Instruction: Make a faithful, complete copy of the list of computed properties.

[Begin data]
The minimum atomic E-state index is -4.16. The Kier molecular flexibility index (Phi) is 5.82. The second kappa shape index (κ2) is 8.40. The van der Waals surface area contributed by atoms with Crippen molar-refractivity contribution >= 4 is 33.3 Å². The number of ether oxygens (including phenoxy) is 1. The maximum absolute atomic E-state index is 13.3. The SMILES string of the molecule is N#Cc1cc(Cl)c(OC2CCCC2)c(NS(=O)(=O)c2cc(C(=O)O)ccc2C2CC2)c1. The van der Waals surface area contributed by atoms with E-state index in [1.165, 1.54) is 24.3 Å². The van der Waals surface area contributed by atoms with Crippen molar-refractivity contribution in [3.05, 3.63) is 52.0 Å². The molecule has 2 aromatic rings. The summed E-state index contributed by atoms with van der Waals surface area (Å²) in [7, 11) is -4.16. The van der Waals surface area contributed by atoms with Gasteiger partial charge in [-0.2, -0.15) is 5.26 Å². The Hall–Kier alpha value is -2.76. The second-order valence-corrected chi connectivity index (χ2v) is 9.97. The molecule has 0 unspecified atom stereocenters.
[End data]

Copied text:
The minimum atomic E-state index is -4.16. The Kier molecular flexibility index (Phi) is 5.82. The second kappa shape index (κ2) is 8.40. The van der Waals surface area contributed by atoms with Crippen molar-refractivity contribution >= 4 is 33.3 Å². The number of ether oxygens (including phenoxy) is 1. The maximum absolute atomic E-state index is 13.3. The SMILES string of the molecule is N#Cc1cc(Cl)c(OC2CCCC2)c(NS(=O)(=O)c2cc(C(=O)O)ccc2C2CC2)c1. The van der Waals surface area contributed by atoms with E-state index in [1.165, 1.54) is 24.3 Å². The van der Waals surface area contributed by atoms with Crippen molar-refractivity contribution in [3.05, 3.63) is 52.0 Å². The molecule has 2 aromatic rings. The summed E-state index contributed by atoms with van der Waals surface area (Å²) in [7, 11) is -4.16. The van der Waals surface area contributed by atoms with Gasteiger partial charge in [-0.2, -0.15) is 5.26 Å². The Hall–Kier alpha value is -2.76. The second-order valence-corrected chi connectivity index (χ2v) is 9.97. The molecule has 0 unspecified atom stereocenters.